Two weeks ago, I found an out of the way gift shop called Earthbound. I initially went in to purchase a pre-Civil was skirt and bodice for Robin, along with a large straw hat as props for a photo-shoot idea I had. I have this penchant to pose her in an antebellum cotton field that I spied on one of my backroad treks here in South Carolina. Those items I was fortunate enough to purchase.
However, to our surprise, we also found sitting in the rear of the store a one-of-a-kind teak wooden Buddha. He sits about two feet tall. Our daughter has always loved and fancied to own one. When we saw the original price was slashed by 2/3, I knew it was ours to have. We took it home, set it on the credenza until we made the trip north.
Everyday Robin would walk by and smile at its robust and stout squat. Supposedly it’s good luck to possess a Buddha. As long as you don’t let it rest on the floor. That, we’re told, is not a good idea. I would pat its rotund torso and rub ‘da’ Buddha occasionally. Robin took special pains to administer several coats of Liquid Gold to bring the grain to the forefront of each carved crease.
He must be working on us. Last week, I sold several of my photos to the tune of $425. We returned a small rug shampooer to Walmart and received more than its original price. A lucky few days, no less. Today, as we were packing the truck for the trip north, I remembered that I wanted to drain all the water lines as well as empty the hot water tank. The temps are supposed to fall next week and we won’t be there to maintain enough heat for the water lines without running short of propane. I bled the cold and hot water lines. As I was unscrewing the plastic plug from the hot water tank, it broke off in the grips of my pliers. There I hold in my hands half the end, the other still frozen within the threads of the drain opening. We have to leave and at seven in the morning, no one is open to ask for help. Oh well, I’ll leave it until we return. My neighbor, Dennis, who must rise early, saw my dilemma and came over in his shorts and flip flops and said, ” Go! and worry about nothing”.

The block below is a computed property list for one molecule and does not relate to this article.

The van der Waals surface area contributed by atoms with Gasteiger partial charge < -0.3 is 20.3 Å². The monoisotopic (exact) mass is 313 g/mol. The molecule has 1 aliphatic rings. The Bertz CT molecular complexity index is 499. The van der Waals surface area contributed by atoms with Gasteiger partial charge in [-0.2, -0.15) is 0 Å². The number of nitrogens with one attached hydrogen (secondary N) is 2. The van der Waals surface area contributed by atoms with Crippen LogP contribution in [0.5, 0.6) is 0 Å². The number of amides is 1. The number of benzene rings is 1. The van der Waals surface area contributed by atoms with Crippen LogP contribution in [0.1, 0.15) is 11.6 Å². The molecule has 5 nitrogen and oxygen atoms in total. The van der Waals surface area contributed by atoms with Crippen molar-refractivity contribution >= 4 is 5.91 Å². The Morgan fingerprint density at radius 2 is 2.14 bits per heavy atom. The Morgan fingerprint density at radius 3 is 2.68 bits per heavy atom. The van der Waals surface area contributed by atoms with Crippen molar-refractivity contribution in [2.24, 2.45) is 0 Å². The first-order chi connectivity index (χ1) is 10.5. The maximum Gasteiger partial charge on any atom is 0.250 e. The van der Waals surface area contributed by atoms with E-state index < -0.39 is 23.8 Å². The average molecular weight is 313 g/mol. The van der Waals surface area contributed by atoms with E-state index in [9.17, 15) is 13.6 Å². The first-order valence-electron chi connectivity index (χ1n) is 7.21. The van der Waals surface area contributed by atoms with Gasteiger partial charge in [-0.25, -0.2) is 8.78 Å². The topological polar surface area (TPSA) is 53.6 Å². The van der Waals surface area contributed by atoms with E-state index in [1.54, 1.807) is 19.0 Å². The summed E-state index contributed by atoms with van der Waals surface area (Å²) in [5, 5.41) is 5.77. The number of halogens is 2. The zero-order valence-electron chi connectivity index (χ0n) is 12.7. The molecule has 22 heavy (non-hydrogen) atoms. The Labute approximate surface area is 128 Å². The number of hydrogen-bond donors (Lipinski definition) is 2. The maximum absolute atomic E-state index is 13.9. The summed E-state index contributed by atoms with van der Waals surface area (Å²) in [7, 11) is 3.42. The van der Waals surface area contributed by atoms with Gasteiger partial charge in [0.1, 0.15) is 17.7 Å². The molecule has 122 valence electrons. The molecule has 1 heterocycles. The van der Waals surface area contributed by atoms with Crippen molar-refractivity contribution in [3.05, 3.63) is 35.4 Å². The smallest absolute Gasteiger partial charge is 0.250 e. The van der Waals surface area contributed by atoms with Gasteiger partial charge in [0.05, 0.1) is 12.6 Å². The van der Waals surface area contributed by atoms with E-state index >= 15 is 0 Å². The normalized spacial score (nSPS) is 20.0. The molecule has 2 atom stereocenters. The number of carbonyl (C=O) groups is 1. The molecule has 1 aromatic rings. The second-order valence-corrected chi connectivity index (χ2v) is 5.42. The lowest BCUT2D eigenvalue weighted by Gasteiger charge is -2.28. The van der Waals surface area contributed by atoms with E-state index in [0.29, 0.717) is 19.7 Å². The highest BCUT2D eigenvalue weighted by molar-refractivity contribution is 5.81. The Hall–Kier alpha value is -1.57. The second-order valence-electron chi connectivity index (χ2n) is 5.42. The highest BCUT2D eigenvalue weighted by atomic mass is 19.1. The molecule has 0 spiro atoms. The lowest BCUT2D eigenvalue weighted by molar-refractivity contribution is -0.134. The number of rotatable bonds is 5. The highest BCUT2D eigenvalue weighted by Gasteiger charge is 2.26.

We headed out under a cool but sunny and beautiful sky. As each hour passed and we inched our way north, instead of warming, the temperatures dropped. About two hours up I-95 I received a text. It was Dennis telling me not to worry. He had purged and plunged my hot water tank of any sediment, removed the remaining plastic plug and replaced it with a new brass unit. Buddha, sat in the back seat, smiling as he measured each mile north. With each additional state added to our journey we were welcomed into cold, and clouds, and snow.
We’re so excited to see the kids, our grandchild, and welcome yet another addition to the family on Wednesday. With each passing mile, another memory was brought to the conversation, another prediction of what is yet to come, another guess into the future, and another drop in the mercury. We love the South, but we love our families more. By the time we stopped at a rest in Virginia, we questioned our sanity. We will always love our children, and their children more. But damn, what were we thinking in not moving South. By the time we reached New Jersey, it proved to be the coldest day of the winter, the Farenheit not getting out of single digits, and the wind chill in the negative. The excitement had waned. The misery of cold had broken our mettle. All the dreary had once again taken over the night. Until a knock came this evening. There at the door was our son, our daughter in law, and this smiling face. Buddha had again worked his magic.